Character Analyses of Thomas More and the Common Man in A Man For All Seasons by Robert Bolt - Essay Example

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When Robert Bolt created the character of Thomas More in his play 'A Man for All Seasons, (1960) he was portraying a man of great moral integrity who was prepared to die to defend his beliefs and his right to follow his conscience. In his use of the Common Man as a narrator and dramatic device, Bolt created characters who contrasted with More, emphasizing the difference between a great man and the rest of humanity…
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Character Analyses of Thomas More and the Common Man in A Man For All Seasons by Robert Bolt
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This also defines the play's title in its true meaning; that More was a man "suited to all hours, times, occasions." (miller, 2005, from Whittinton's translation from the Latin) Using the play as primary source, this essay will first examine the character of Thomas More, then show how the Common Man can be seen to represent us all, across the divides of time, societies and history.
Thomas More contended that a person's conscience, which tells him what he believes to be right, and that the individual must be true to himself; issues worth giving up everything for. By refusing to accept the premise, put by Rich, "But every man has his price!" and giving him a silver goblet, "It's a bribe Richard....Well, I'm not going to keep it and you need it." (Act 1 p.11 2), More declared that his conscience and honesty would over-ride any need for riches and status. No matter what pressures are brought to bear, he cannot compromise his beliefs.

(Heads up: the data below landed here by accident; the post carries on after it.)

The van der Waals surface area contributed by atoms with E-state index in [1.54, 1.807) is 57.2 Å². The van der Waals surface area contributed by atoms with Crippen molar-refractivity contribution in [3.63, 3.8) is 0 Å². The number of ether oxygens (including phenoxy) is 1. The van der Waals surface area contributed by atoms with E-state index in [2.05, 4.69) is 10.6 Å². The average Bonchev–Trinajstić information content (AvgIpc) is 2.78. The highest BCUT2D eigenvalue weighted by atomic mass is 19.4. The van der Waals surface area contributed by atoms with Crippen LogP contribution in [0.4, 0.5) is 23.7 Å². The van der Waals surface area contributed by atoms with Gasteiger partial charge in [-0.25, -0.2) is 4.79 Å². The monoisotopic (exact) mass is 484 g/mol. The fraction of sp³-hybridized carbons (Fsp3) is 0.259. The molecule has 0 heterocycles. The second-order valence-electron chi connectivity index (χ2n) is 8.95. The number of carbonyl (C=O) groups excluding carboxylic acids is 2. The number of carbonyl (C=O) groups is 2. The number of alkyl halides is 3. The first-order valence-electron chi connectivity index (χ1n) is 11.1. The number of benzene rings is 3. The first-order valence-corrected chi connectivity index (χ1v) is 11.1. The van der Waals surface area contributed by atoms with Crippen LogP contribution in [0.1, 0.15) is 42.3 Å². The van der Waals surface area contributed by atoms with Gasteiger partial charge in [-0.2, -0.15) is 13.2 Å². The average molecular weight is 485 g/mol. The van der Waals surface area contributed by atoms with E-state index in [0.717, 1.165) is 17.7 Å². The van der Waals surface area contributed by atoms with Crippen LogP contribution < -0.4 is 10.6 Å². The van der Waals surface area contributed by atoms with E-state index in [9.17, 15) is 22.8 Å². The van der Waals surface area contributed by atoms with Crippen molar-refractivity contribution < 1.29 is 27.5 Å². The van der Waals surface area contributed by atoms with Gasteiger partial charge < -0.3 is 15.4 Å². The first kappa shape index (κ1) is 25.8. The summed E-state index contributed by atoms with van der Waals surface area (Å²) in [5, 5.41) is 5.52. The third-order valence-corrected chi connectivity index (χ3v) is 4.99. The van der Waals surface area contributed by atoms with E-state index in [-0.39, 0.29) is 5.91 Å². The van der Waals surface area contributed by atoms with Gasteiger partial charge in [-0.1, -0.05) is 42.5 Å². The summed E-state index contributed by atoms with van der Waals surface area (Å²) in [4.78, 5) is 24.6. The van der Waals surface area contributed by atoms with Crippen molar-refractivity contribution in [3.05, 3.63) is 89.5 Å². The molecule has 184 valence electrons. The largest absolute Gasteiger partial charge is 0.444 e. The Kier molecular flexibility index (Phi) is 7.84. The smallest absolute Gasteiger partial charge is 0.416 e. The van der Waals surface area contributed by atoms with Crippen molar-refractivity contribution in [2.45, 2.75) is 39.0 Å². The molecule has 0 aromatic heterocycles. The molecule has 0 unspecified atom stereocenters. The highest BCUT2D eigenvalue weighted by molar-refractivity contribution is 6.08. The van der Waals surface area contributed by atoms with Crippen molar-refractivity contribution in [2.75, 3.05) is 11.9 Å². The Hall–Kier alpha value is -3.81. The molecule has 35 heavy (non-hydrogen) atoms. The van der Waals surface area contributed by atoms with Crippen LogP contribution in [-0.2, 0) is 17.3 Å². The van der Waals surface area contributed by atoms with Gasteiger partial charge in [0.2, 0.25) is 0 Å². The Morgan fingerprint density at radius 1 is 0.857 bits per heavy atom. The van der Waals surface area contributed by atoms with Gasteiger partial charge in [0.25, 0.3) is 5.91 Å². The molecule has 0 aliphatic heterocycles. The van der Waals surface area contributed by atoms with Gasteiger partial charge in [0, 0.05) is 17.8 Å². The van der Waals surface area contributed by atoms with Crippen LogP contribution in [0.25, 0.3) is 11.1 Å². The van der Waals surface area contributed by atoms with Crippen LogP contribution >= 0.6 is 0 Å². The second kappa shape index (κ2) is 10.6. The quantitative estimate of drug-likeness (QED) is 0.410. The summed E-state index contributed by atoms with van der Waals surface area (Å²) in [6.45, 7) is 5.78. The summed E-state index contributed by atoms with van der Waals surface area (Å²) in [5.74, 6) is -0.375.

His refusal to agree with the King on the matter of his marriage, made Alice, his wife see the danger and beg him "Thomas, stay friends with him." (Act 1 p. 143) and his simple response stated his views clearly "But there's a little area...where I must rule myself." (p.143) In discussing the King's actions with Norfolk, regarding the Pope, he tried to make Norfolk understand his antipathy. "The Apostolic Succession...But what matters to me is...that I believe it to be true, or rather not that I believe it, but that I believe it." (Act 2 p 161). It was then that he gave up his office as Chancellor, and the money and status this entailed. He believed that secular law would protect him, and that sacred law was not to be abused. Alice was angry, worried about how they would survive, with no income and no career for what Thomas. She thought him a "poor silly man" if he thought he would be left alone to get on with life, and still did not understand his reasons. Already they could not afford good food and Matthew and the servants had to be found new positions, they could not pay their wages.
Other signs of poverty were apparent when, during Chapuy's visit, Meg and Roper arrived with bracken to burn on the fire. More could have 4000 from the bishops, for his writing, even Meg wanted him to take it. Once more, he tried to make his family understand the dangers of his position, and ultimately theirs. He was concerned for their safety, as well as what his conscience dictated.
"If the King takes this matter any further, with me or with the Church, it will be very bad if I even appear to have been in the pay of the Church." (Act 2 p. 173)
Cromwell's arrival alerted Alice to the real danger, though she remained angry with her husband, mostly driven by fear for his welfare.
Trumped up charges, allegations of bribery and treason, the force of the "Universities, the Bishops and the Parliament of the Realm" (Act 2 p. 67), and finally the threat from Henry himself "never could be so villainous a servant nor so traitorous a subject as yourself!" (Act 2 p. 177), none of these could sway him. In prison and finally facing death, Margaret tried to persuade him ...Download file to see next pagesRead More
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